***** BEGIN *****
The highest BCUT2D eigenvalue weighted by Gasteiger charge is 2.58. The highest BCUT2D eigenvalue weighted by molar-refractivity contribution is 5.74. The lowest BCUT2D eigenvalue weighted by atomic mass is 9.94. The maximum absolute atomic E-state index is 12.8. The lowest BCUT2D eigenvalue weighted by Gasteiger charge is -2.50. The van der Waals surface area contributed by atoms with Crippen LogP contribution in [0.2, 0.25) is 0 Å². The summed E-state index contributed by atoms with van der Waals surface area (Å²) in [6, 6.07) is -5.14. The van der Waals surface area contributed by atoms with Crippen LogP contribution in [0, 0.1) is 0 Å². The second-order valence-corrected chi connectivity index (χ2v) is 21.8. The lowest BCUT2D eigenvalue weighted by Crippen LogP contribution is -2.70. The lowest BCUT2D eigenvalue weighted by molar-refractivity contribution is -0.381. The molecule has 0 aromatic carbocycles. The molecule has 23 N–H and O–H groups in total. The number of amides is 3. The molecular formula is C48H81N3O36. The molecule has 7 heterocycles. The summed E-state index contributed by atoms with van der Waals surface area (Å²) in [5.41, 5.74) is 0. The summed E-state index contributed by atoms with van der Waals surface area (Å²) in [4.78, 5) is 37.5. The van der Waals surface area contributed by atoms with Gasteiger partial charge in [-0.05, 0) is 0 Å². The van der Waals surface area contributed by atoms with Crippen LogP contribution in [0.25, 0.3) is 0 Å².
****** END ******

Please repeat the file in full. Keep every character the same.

The highest BCUT2D eigenvalue weighted by Gasteiger charge is 2.58. The highest BCUT2D eigenvalue weighted by molar-refractivity contribution is 5.74. The lowest BCUT2D eigenvalue weighted by atomic mass is 9.94. The maximum absolute atomic E-state index is 12.8. The lowest BCUT2D eigenvalue weighted by Gasteiger charge is -2.50. The van der Waals surface area contributed by atoms with Crippen LogP contribution in [0.2, 0.25) is 0 Å². The summed E-state index contributed by atoms with van der Waals surface area (Å²) in [6, 6.07) is -5.14. The van der Waals surface area contributed by atoms with Crippen LogP contribution in [0, 0.1) is 0 Å². The second-order valence-corrected chi connectivity index (χ2v) is 21.8. The lowest BCUT2D eigenvalue weighted by Crippen LogP contribution is -2.70. The lowest BCUT2D eigenvalue weighted by molar-refractivity contribution is -0.381. The molecule has 0 aromatic carbocycles. The molecule has 23 N–H and O–H groups in total. The number of amides is 3. The molecular formula is C48H81N3O36. The molecule has 7 heterocycles. The summed E-state index contributed by atoms with van der Waals surface area (Å²) in [5.41, 5.74) is 0. The summed E-state index contributed by atoms with van der Waals surface area (Å²) in [4.78, 5) is 37.5. The van der Waals surface area contributed by atoms with Gasteiger partial charge in [-0.05, 0) is 0 Å². The van der Waals surface area contributed by atoms with Crippen LogP contribution in [0.25, 0.3) is 0 Å².